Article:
Certified Nurses Day is coming soon on March 19th, less than 1 month away!
Perhaps you are board certified in nursing informatics or another certification in nursing. There are 12 specialty certifications in nursing with informatics nursing being one of those 12 available through the American Nurses Credentialing Center (ANCC).
Informatics nursing has been a specialty certification since 1995, nearly 30 years now. Nursing informatics was initially recognized as a specialty nursing practice in 1992 after decades of pioneering by nurses.
In the 1990's the use of digital health tools were quite limited in nursing care delivery. Yet, there was a strong vision for the future for what was to come.
Today, we are living in the digital age with continual need for improvements and refinement to address the data, information, knowledge, and wisdom needs of nurses, doctors, patients, families and the entire health care team.
As we look toward the future the...
Happy Saturday all!
I am writing to share with you an important update from the American Nurses Credentialing Center (ANCC) regarding how to display your board certification in nursing informatics.
Earlier this month, ANCC sent out a communication that the board certification designation (BC) had changed for the nursing informatics that hold this certification.
Now, instead of signing your name as RN-BC, the Nursing Informatics board certification is designated as NI-BC.
So, for example, I will adjust my signature line to now be:
Tiffany Kelley PhD MBA RN NI-BC
ANCC encourages you to make this update to your email signature lines, business cards, badges and any other place where that may need to be adjusted to reflect this new change. You may read that direct communication from ANCC that I received here.
If you are not yet board certified in nursing informatics but are interested in preparing for the exam, consider our NICER Program for your...
Every two years, HIMSS releases a new report on the results of their Nursing Informatics Workforce Survey. The last report was for 2020 and I was excited to see that the 2022 report is now out!
At the start of the HIMSS report, acknowledgement is made that "nurse informaticists are a critical human component to broadly enhancing healthcare. They are the driving force behind health innovation and technology to realize the full health potential of every human everywhere." As the healthcare industry continues to become more technologically dependent, such roles continue to be critical.
A total of 1,118 informatics nurses responded to the survey (with 5% of respondents from outside of the U.S.) and contributed their thoughts on questions relating to nursing informatics in general, workplace locations, compensation, education and experience, job details, organizational structure, and more.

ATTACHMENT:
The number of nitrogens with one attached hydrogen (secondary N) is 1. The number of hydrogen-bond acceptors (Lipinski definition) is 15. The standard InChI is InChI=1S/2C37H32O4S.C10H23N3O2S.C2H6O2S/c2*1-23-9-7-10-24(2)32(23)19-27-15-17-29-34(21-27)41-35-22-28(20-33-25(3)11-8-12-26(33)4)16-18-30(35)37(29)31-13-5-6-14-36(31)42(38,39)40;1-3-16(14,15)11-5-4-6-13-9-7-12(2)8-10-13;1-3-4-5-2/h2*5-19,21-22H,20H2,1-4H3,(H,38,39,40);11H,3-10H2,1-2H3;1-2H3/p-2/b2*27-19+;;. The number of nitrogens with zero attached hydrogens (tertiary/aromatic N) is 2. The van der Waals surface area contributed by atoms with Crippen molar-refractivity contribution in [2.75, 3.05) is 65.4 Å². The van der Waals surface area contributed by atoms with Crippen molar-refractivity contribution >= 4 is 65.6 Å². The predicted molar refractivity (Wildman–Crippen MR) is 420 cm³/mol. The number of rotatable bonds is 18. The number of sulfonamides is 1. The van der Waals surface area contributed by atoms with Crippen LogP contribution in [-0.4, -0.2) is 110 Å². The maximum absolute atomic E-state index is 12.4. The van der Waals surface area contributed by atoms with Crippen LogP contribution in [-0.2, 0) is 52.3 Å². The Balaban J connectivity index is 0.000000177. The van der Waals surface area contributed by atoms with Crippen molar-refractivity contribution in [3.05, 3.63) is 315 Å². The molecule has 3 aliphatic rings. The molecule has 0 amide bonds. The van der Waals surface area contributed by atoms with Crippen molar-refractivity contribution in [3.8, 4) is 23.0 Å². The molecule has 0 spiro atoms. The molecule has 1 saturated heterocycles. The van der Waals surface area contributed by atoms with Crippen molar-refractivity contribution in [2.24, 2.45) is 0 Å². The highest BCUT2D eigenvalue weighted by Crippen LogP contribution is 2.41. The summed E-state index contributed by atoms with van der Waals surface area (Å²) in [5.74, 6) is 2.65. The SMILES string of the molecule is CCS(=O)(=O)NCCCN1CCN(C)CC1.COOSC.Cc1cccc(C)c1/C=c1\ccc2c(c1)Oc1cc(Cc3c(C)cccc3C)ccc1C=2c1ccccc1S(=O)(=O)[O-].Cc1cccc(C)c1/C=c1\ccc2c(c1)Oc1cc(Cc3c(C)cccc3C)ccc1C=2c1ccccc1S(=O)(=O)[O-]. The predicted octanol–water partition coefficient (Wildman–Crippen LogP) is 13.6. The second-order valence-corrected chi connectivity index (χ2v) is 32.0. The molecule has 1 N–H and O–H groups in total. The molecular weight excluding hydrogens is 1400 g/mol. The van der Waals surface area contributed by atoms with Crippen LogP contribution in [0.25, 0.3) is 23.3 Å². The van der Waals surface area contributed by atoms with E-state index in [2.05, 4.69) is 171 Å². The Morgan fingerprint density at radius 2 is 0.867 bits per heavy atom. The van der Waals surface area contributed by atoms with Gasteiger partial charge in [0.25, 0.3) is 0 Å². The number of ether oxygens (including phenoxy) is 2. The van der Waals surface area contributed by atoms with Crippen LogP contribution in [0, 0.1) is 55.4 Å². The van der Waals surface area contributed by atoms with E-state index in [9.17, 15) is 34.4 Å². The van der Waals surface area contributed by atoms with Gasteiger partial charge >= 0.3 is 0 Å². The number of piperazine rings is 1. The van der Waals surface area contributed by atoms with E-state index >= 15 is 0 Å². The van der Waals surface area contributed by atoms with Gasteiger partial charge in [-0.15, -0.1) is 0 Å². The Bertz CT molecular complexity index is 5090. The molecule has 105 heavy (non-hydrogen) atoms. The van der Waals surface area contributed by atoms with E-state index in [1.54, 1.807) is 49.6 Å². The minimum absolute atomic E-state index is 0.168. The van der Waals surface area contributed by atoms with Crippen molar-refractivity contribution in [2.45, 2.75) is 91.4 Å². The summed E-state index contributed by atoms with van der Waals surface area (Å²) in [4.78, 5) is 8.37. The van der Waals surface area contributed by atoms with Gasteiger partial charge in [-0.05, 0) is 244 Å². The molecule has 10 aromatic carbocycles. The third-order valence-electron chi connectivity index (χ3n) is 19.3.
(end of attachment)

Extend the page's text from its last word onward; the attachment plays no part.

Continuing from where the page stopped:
Over 35% of informatics nurses reported that the number of informatics nurse...
During the summer of 2014, I finally committed to taking the informatics nurse board certification exam.
I did not know how to approach studying for it nor how it would go but I was tired of putting it off and knew if I did not do it soon, it would continue to get put off.
While I had my PhD in nursing informatics from Duke, I knew that I was still missing that third party validation of my knowledge that could be assessed by clients, customers, and colleagues. I did not want there to be any question that my knowledge, experience, expertise, and approaches to health IT projects and practice was comprehensive, thorough, and valuable to others.
Unfortunately, there have been many times where I have been asked, "what is informatics?" and "what do informatics nurses do?". Those are times when I reflect on their questions and recognize that more clarity is needed to our roles and capabilities.
One way to demonstrate your capabilities, expertise, and...
I recently read, Devices and Desires: Gender, Technology, and American Nursing by Margarete Sandelowski PhD RN FAAN. I did not know what I would learn while reading but was intrigued by the possibility of uncovering more about nursing and technology in care delivery. I was also delighted to know such a book was available on this topic.
Without giving anything away, the book offers many insights that continue to perpetuate in today's healthcare delivery systems. Nurses continue to be the most involved caregiver with patients. Nurses also continue interact with technological hardware and software tools more frequently than their healthcare professional peers. We continue to struggle with finding the right balance between human care and technological tools to support such care. Nurses also continue to advance the profession through their own day to day advocacy for those whom they care whether 100 years ago or today.
One of the sentences that really caught my...